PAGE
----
say no, you're wrong they will correct you a four year old will correct your english will say no it's a rat eater you are wrong how do they know this this is one of the sort of rules that I taught english in austria and he said the source of rules that would drive my students crazy be like they would say, why not rat cedar heats multiple rats he's not just anyone rat and say well, you know with when you form compounds in english well, if it's if it's an irregular plural like mouse and mice it's not mouse and mouse is then you get to use either mouse eater or mice eater and they're both fine but if it's a regular sort of now that has a normal plural, then you have to use the singular I got a terrible rule what a horrible thing to teach someone and they just sort of look atyou when they squint in there like why and like just it is I'm sorry that's what we do and yet these kids these four year old kids have never been taught this rule no one has explained the rules of compound formation in english to them and yet they will correct you they'll be so confident in their their knowledge of english grammar that they will correct you and tell you that rat's eaters is wrong how did they do this? What are they doing here? Um somehow we'll get to how they're taking the limited input they have because they probably never heard this word in their life they've created this word face the first time they've ever heard the word rat eater it was the day they set it just amazing somehow they taken the limited input they've gotten this sort of the words that their parents have told them perhaps some of their classmates and kindergarten and they've produced something that is much bigger than what they've heard. Um a lot of people talk about language learning like driving a car like you cut you you learn how to use the gas pedal learn how to use your mirrors you don't have to use the driving thing the whatever the driving thing the steering wheel uh jumping thing and you practice each part of this and eventually becomes automatic can you speak your language and it's not like that language learning is like trying to learn to drive a car you learn how to use the gas pedal you learn how to use your driving thing uh you learn how to use your mirrors and then suddenly you could fly a helicopter without a problem. You pick up skills from know where you pick up grammatical rules from know where you just have an intuition about how it goes and you have an intuition that is so strong that you can correct someone else and be like no, no no I've never heard rhat rhat I've never heard rat eater or rats eater in my life but I know that rat's eater is wrong at the age of four amazing thing children do this is how children learn language and it's incredible it's helicopters out of driving cars what about adults so going back to kids for a second when you watch a kid and I've been doing this for the last few years it's been really fun watching my niece you sort of grow up um their language develops in a very very predictable pattern she started by saying things like bernie go uh she said birdie go for the past president future birdie go away daddy eat lunch baby want cookie like she would say all these things baby fall when she fell then they start at the round I think it's around three or something like that there are three and a half they pick up the form in english this is just for english every language has its own little development thing but in english at least talk about english she picked up the I n g form doggy jumping daddy eating and she started using this I n g thing it's not using it right but still she's kind of using it then she picks up the irregular past not the easy one not you know uh daddy hopped maybe jumped she picks up the irregular one first she says baby fell cookie fell and she starts using the irregular passed and she starts mastering the regular passed daddy ate before she's picked up the normal past tense then at around the age of four she starts picking up the past tense uh she started going overboard she started using it for everything kid he falled just cute but then she sort of figures out which ones which and then she now has a past tense a fully functional past tense she hasn't a regular past normal past you can handle the past then she picks up is daddy is jumping mommy is eating just picked up this is formed and finally at the very, very, very end she picks up the easiest rule of english I mean the one that you learn in every english one and one course in the first week or so, which is that english is verb conjugation is really easy you just say they eat you eat, we eat but he she it eats you put an s at the end she picks that up in around five five years of age four five it's usually what happens? She hasn't done that yet so this so kids learn and this is very, very predictable they always do this, they there's never you're never going to encounter a kid who regularly I mean maybe for one or two memorized praises that they just sort of say like you're welcome we'll say you're welcome right early on because they've memorized that that is like doggie is jumping she's using the word is our butt generally uh you're never gonna have a kid who jumps any of these stages on in terms of what comes out of their mouth naturally but isn't just wrote repetition you never have have a kid who says doggy jumps before she said doggy fell and sort about adults now adults you shouldn't expect to see any patterns I mean adults how do we learn languages? We learned them in all sorts of different ways we learn them from girlfriends we learned them from classrooms we learned them from books we're learning from all sorts of different backgrounds why should a german speaker trying to learn english have anything in common with a japanese speaker learning english? I mean they're they're coming from such different backgrounds with such different ways of learning there's no way that an adult is going to have any sort of pattern like a kid and yet they absolutely do which is totally creepy if you accost in the adult industry and you force them to speak english suddenly this is not in a test situation this is not nothing where they can sit there and think and be like okay what is the rule she to go home I know that she supposed to go with an s so she goes home but if you just say where's she going in the very big first stages of english with someone is a beginner english student they will say she go home that will be the first type of mistake they say then as they progressed the spontaneous thing that comes out of their mouth or out of their hand when they write and they just make their normal natural mistakes they will start mastering the I n g for not mastering they will start making mistake they will say he watching tv they will progress from he watched tv too he watching tv just like the kids then they will master the irregular past which is totally creepy because the regular past is so much easier they will not say he goad they will say he went they will master this went for him they will master the eight the fell before they get any of this stuff down then they will master the form just like the kids then they're going to get this isn't our thing we are going he is watching tv and finally at the very last stages of english when someone is finally kind of getting it they will master the very first word the first rule they learned the one that shows up in every one of my first first year texts for english when I was teaching english lesson one english verbs you stick an acid the end once they've mastered english that's when they get that down she goes home what is going on here? How on earth can adults have this kind of pattern when learning a language when why should the german learning english? Why should a japanese person learning what I should've german learning english from a textbook in a japanese person learning english from immersion and, ah, hungarian person learning english from their girlfriend? Why should they all go through this exact thing that is exactly like an english speaking child? And the answer is that we all learned languages in basically the same way and it's that that genius that children have of taking an input in creating helicopters out of it is something that we never lose it, something that we completely retain. The on ly things I talked about yesterday, the only thing that kids have over adults is fearlessness, which is significant, and if they're between the ages of six months and twelve months, they have this sort of pronunciation magical thing, which we can short circuit by you doing minimal pear stuff, but adults have problem solving skills, adults are more intelligent than children. Sorry kids were this is to the case, we are better, we have better learning techniques, we are mawr after learning languages than children are. The only issue is that children have these fifteen thousand hours of exposure. While we're kind of sitting there with our lives to do, we have work, we have to sleep, they have to sleep, too, but we have to sleep you know, we have to deal with our car breaking down things like that. We have less time than children. So that's like this another advantage of being a child. You have lots of lots of time, but generally we're in a better position to learn languages than kids, and we learn them in the exact same way, which is to say we take in a bunch of input from our environment. Um, there's an interesting thing in trying to in terms of trying to figure out what kind of in foot makes kids tick, what kind of input makes a kid progress in their language versus something that doesn't and you can look at this you consort of test this out by sticking a child in front of a television screen. And if you stick again in front of a chinese news broadcast and you stick them there for most of their childhood, they will not learn a word of chinese. Is this completely strange thing? We have this idea that it's all immersion you just show them enough language and they'll pick it up and it's not at all true. Ah, if you show a kid endless, endless, endless japanese tv in chinese tv, they will pick up nothing, nothing they will have wasted. You have wasted their childhood good job um, the way you actually learn a language uh, is by taking an input that you could actually understand and you can understand a lot of things coaches, you know exactly what I mean? You speak russian? Good job, it's like we we use body language, we use gesture we use context to we don't need any language could just be like it is completely clear what I mean and as long as it's consistent as long as it keeps you keep using the same words, then you're going to pick this up because it's your picking and you're taking an understandable input you're taking input. That is pretty clear. What you mean now if I say coaches vie, do and then I pick up some water and you say, oh, it's okay, I guess badu is has something to do with this and you'll start picking that kind of thing up. Um, once a kid has enough input and you stop saying that, okay, you want a cookie? Cookie cookies air good, right? You like cookies? You want chocolate chip cookie, you want a white chocolate cookie, then they can go and watch tv and they can see, you know, cookie monster on sesame street and then he's freaking out about cookies and they know exactly what he means, and then he because much more interesting than their parents and the actual cookies that around in the environment that's the point where tv where you consider kid in front of tv and I actually learned something when they have enough language in their heads to do it but before then you stick a kid in front of you know, some news broadcast they're never gonna learn them thing um that brings up something kind of odd in terms of grammar exercises if languages not something where practice makes perfect if you don't actually learnt that he goes to the school by practicing he goes she jumps it you know is whatever uh if you don't do this by doing grammar drills this's not practice then what is the point of grammar drills? I mean, you can you can do he jumps and she jumps and hey sits till you're blue in the face and you will not progress you will not jump any of those developmental stage is you have to go through the he fell stage and then the he jumped stage and then that he is going stage and then finally the he jumps stage you can't skip them doesn't matter how many grammar drills you do, so can we just skip all the drills? And the answer is yes and no um the role of grammar exercises er is not practice makes perfect and so there's no need for you to drill the plural and french seven hundred times it's a waste of your time however if you know the rule that generally in french she's sticking s at the end of a word to make a plural except in the cases where you put an ex something like that then when you see of ah a noun in the wild when you're doing google images or something like that and you see a sentence and you see an s at the end you could say it's probably plural if you're learning english and you know the rule about s is at the end of herbs and you see laura jumps you know the bullet's probably singular and so the grammar the knowledge of those grammar rules allows you to understand more it allows you to take in mohr from the input you you're encountering and so I find grammar exercises really really helpful I think they're great I think the more you know about grammar the more you get to take care take advantage of the adult superpowers of being able to use your brain and be able to use logic to deduce more about the sentences you're encountering and so this kind of input you get mohr input the more grammar you know and from a strategic standpoint what that means is that you can go through your grammar book go to page one and say what is the rule here? What do I need to learn here your grammar book will explain that we'll have a really good job. We'll talk about that in the next segment will show I have a grammar book right here and we will show it. I mean, the shop's outline it's a really lovely book. We're going to go through page one and see what is it talking about? And you will learn the rule. It will say here the basics of the rules here, some exceptions, and then it will give you a few examples, and then it will give you an endless string of drills, drills and drills and drills and drills, and it'll have answers in the back of the book and you could do drills and drills and drills and drills escape all of them pick one or two examples of each rule, learn it using the types of flash cards were going to discuss with pictures and stories and then moved on to the next page. When you want is one or two examples of every grammar ruling your language, they're easy to learn and they give you stories they give you sentences they give you want a cookie, you want some water, they give you these sorts of things that would make a kid keep going and we'll make you keep going in terms of your grammar will keep helping you progress down those developmental stages. They'll give you all of that and they'll give you a grammar rules the same time such that when the next time you encounter a sentence that has an s at the end of the verb you think oh, that first thing's probably singular they let you understand more about the sentences that you're learning that's the grammar exercises come in but how do you learn grammar here's the whole flashcard part um and what is grammar really? And the grammar is what drives people crazy with language learning I mean it's this horribly complicated thing and it is complicated their parts of it that are really complicated. I mean, what is the difference between my dog ate my homework and my homework was eaten by my dog. Like this same story looks the same, but my homework was eaten by my dogs is a story about a really sad homework assignment. My homework was even by my dog. Where is my dog? Ate my homework. Is this story about this really terrible dog? And so we can take all of this subtlety and weaken conveyed in languages this amazing, amazing thing where the thoughts in my head not only the stories in my head but what I think about those stories has conveyed through grammar so it's this amazing construct we have it's like it's telepathy is what it is I can say something and you will have the same thought that I am having it's an amazing thing. So grammar is extraordinarily complex, it's just that the form of grammar is always extremely simple. Grammatical forms, uh, we'll go back for a second on all the meaning inside of them can be broken down into three basic basic basic little chunks. Everything. Even the transformation between my dog ate my homework. My homework is eaten by my dogs. It was a lot of stuff going on all at once, and all of that could be broken down into three really basic steps. We add new words. We change the form of the words we have, and we changed the order of those words. This applies to every single language and show you what I mean. My homework was eaten by my dog. What is, by I mean, buy if you look in the desk. A dictionary is the proposition that indicates the agent of a passive construction most useless definition. The world. I think this is what happens. You look it up in the dictionary. They say that, uh why who cares by is that my homework was eaten blank, my dog. That is what bi is it's not the only thing by is I was standing by my friend, totally different by but I was standing blake my friends that's what bhai is there too it's a different definition and that's what that means we add words to convey meaning and so this is how you learn those added words this is a grammatical object is with dramatic kramer does and in this case you know what is if I look like how would I learned by with the flash car that looks like something you know by I'm gonna have a picture of what that's what by looks like by looks like a guilty dog it's exactly what it looks like I was standing blank my friend buy it looks like two people standing next to each other so by looks like on that makes by a lot more memorable than trying to do some weird grammatical exercise with it um we also changed the form of words in this case eaten what isn't eaten was eating look like well even looks like a different guilty dog actually this case not so guilty that's okay um but the only real difference between added words and changed word forms is that I've given myself a little clue I've got myself a base a base form I've seen that said that the base form of this word the word that that I learned in the beginning from those six hundred twenty five words was to eat that's what this this is sort of the container of eating meat and so my homework was blank by my dog with a little clue this base form to eat that's what eaten looks like this is the picture of eaten the last thing is word order in this case um my homework was eaten by my dogs well, what happens if you just take out a word then use take a right back in I'm taking this out I'm saying my homework by my dog and my job is can I stick was eaten back? Can I put it back in and on the back side of that flash card will have the whole sentence reconstructed that's it I mean, I I recently got did a workshop up in near toronto for the six nations thes air the era coronations they have some of the most fascinating languages in the world they're they're poly synthetic, which means that they create these giant words that that mean like the one who destroys cities and that's the word for president just um and so this is all like they're they're verbs just suck announce inside of them and all this stuff and in the end you could just break them all down into those three operations it's just that the word order thing kind of applies inside of the work instead of two separate words but this is in the end added words or added chunks of words changed words or change chunks of words and word order or arrange chunks inside those words it's just word order and that's as far as his complexes you're going to get I mean if you polly synthetic is about his complex you can go one of the reasons I learned on carrying is to get some feel of what is a poly synthetic language which is not quite there I mean uh actually one of these one of the people up in those schools emailed me on was asking, you know, does this work for polly synthetic languages and I was like what's a poly synthetic language he explained it to me I was like, well I think so and then I decided learn hungarian in part because I wanted to get a feel for what that was like and yes it works just fine this applies to anything those are the three things that we can do we can change order you can change the former you can add things now but what's gonna happen in in your actual practices that you're going to look in your grammar book and your grammar book is going to be really kind to you it's going to give you a nice explanation of something it's going to give you a wonderful example story is gonna translate that example story everything is gonna be great and I'm just gonna throw it to clinton tried to your head it's going to say you know she is a student is is the word that tells you how to connect she to student this is all everything this is great you know he is a firefighter alright good to clench in charge go here the fifty five forms of to be cooler than um and that's really problematic because what do you do about this? I am you are he is we are they are you know this is ugly this is very abstract it's not enjoyable tto learn this kind of flash card this is a word form card you know she blank to be its word form great you know you could have a picture of a girl uh this is no way memorable um because it's not a story is memorable she blank on fire to be clear memorable enjoy funny even like this is how you're going to learn your dick lantian charts how do you get this content? You know where do you get it? You make it well, there's a few options we're gonna talk about that. Actually, um we'll talk about that. We're gonna talk about that later uh because we're doing the monix you okay generally actually to answer that question where do you get she is on fire when you don't have in your textbook I will answer that you make it we're gonna be doing some writing any time your book fails you and gives you this garbage of here, the fifty five forms of malaysia or something like that, you're going to be writing out example sentences when necessary. Or you're going to be finding them on google images. And then there's, a website that will give you instant gives you native speaker corrections for free within, like, three, four hours, it's like heaven.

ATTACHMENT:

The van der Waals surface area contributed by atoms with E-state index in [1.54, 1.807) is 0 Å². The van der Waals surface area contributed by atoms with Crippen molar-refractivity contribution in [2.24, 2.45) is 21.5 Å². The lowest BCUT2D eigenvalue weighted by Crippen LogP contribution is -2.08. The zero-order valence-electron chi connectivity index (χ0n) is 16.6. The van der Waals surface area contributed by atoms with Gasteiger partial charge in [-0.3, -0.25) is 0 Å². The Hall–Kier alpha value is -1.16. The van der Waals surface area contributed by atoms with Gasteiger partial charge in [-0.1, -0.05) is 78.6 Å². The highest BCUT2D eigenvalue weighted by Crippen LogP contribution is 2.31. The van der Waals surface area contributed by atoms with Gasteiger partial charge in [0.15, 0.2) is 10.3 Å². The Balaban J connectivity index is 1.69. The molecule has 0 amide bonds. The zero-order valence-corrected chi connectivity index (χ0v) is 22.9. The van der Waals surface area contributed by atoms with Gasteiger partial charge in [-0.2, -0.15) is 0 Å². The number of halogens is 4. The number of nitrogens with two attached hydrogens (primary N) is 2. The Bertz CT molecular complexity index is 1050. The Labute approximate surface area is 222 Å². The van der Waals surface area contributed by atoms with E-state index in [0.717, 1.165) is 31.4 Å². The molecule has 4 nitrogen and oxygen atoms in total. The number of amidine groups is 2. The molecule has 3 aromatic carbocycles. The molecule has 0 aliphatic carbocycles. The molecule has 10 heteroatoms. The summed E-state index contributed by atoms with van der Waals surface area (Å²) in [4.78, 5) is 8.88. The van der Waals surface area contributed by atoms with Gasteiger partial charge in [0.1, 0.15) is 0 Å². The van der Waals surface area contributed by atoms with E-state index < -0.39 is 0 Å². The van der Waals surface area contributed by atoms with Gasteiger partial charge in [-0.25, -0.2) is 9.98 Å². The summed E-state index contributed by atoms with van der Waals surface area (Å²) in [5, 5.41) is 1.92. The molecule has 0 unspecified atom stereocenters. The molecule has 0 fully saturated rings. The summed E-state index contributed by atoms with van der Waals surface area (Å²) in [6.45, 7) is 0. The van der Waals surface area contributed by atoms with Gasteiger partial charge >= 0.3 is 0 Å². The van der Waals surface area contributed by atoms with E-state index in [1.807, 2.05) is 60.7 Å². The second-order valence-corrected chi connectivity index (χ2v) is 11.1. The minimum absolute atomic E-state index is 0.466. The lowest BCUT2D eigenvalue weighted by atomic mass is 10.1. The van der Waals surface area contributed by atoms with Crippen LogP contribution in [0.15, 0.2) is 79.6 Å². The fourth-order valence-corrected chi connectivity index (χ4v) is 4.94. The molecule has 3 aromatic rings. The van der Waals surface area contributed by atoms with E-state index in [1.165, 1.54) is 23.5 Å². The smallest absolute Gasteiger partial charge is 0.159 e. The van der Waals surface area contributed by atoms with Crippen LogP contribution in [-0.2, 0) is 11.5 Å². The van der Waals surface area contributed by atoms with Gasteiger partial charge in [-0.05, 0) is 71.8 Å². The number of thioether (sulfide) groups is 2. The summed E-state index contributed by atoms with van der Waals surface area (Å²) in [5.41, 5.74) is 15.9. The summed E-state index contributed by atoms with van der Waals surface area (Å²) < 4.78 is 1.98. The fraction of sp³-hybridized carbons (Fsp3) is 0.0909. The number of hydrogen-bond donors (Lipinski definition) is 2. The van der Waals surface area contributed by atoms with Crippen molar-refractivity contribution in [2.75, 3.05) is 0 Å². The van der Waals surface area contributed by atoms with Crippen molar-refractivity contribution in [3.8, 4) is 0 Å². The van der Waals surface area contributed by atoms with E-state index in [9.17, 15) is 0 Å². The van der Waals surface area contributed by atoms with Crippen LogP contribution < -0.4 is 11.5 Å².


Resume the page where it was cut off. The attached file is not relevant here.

Class Description